I always think its fun to see if I can create a character that the reader loves to hate. They must be sympathetic. They must be interesting. They must also have a need that must be met in the course of the story. But that isn’t necessarily what makes them a protagonist.
So how do you define protagonist.
The most common definition–especially for the lay person–is that the protagonist is the central character of a story. And professionals agree: According to Literarydevices.com “A protagonist is the central character or leading figure in poetry, narrative, novel or any other story.” However, then the definition goes on. Seriously its a whole page.
So lets first start with the central characters. For The Grove that’s Dayla Fisher and Jonah Leifson.
Jonah wants to save humanity from themselves. He believes waking a few bloodthirsty ancient Gods will do it. And he doesn’t care that he might have to sacrifice a few people to do it.
The Keeper of The Grove, Dayla will do anything to stop Jonah from waking the Gods. She suffers over any loss of life though she eventually comes to realize she might have to take life to stop Jonah.
So who is the protagonist?
There are a couple basic elements for a protagonist:
- The protagonist is driving the action of the story and so the narrative revolves around him/her/them.
By this definition, that means my protagonist would be Jonah as he drives the story towards its conclusion.
- The protagonist may undergo some change within the course of the story.
Uh Oh, Jonah doesn’t go through much of a transformation, he is a true believer in what he is doing, so that might mean the protagonist is Dayla.
- The events occurring in a story often viewed from the perspective of the protagonist.
Well that could be both characters. As well as three other people: Dayla’s husband Oliver Hayes, Dayla’s best friend Samantha Miller and her one time rival, now charge, Galeno DeAdams.
- A well-constructed protagonist allows the audience to relate to themselves and the other characters.
This too could be either character. Do you want to save the world with Jonah? Or stop Jonah from sacrificing people with Dayla?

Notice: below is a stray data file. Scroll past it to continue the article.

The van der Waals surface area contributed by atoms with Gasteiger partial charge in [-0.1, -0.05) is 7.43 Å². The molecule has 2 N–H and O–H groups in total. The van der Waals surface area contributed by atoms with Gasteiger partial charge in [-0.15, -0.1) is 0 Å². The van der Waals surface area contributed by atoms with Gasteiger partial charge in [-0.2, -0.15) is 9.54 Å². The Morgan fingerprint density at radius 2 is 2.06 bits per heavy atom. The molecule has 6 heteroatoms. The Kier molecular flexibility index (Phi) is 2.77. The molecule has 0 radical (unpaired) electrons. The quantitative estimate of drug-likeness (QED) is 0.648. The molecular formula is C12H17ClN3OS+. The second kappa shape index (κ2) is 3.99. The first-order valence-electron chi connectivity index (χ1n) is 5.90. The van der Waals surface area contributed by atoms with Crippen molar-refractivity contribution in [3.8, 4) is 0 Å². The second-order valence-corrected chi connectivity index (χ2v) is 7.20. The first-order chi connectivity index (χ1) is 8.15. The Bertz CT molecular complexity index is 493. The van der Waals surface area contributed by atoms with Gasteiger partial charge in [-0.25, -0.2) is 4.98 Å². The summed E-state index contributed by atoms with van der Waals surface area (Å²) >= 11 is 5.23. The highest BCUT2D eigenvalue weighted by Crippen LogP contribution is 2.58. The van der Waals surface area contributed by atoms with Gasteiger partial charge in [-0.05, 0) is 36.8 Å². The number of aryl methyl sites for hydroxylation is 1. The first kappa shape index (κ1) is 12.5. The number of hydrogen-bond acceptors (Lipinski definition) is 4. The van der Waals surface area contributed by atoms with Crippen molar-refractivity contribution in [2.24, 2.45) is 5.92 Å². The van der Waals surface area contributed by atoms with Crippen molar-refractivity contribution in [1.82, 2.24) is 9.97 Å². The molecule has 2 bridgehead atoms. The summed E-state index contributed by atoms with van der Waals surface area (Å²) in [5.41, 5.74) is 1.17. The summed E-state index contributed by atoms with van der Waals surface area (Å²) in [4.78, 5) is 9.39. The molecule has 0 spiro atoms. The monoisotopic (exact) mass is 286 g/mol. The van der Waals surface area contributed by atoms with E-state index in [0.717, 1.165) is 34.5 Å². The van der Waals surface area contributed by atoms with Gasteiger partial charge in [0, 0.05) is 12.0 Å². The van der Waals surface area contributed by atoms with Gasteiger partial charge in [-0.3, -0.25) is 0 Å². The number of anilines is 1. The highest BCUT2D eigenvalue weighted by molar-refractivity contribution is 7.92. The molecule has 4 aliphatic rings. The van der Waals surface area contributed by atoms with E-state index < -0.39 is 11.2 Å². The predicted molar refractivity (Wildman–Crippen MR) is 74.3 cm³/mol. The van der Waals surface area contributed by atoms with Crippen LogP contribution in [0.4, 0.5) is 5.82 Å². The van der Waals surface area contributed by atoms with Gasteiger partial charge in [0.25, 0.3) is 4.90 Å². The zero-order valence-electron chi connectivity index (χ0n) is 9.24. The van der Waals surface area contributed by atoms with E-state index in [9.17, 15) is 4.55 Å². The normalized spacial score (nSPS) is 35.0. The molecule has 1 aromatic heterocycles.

So who is the protagonist?
The truth is who is the protagonist is questionable. I wrote The Grove as a thriller. So in that sense, Jonah is driving the action, while Dayla is fighting for her life, her husband, her friends and lifestyle. Most people will see Dayla as the protagonist, because she isn’t using her magic to delude people into waking three ancient Gods. She is “the good-guy.”
However ultimately who is the protagonist is up to the reader!
Do you agree or disagree? Do you have a favorite book/series in which you question who is the protagonist?
About The Grove:
Genre: Contemporary Dark Fantasy
Paperback ISBN: 9780980145908
Sitka’s Quay appears to be like every other coastal tourist town on Highway 101, but lurking below its southern grove of ancient spruce are three sleeping primordial gods. The Keeper, Dayla Fischer, must remain in control of her magical abilities or fall into sickening madness, but lives a relatively quiet life with her husband, Oliver. That is, until the delusional, but charming Jonah Leifson comes to town with a plan to awaken the Three. Soon, children begin disappearing. With powerful suggestion spells and mind reading abilities, Jonah wins over other sorcerers, meth users, the police, and eventually even her husband. Though no one believes her and she doubts her own sanity, she must stop Jonah, before he wakes the Three and brings about the end of the world.
Reviews for The Grove:
“Chaos, murder, sacrifice: it was a delicious read, and I devoured it all.” Dan Thompson, The Black Petal
“If you’re a fan of well-written, fast-paced, fantasy thrillers that trot into the neighborhood of horror, you’ll love it…” Fia Essen, Ariel
“Guizzetti’s delusional and magically gifted anti-hero is truly terrifying…” Janice Clark, Healer’s Apprentice Series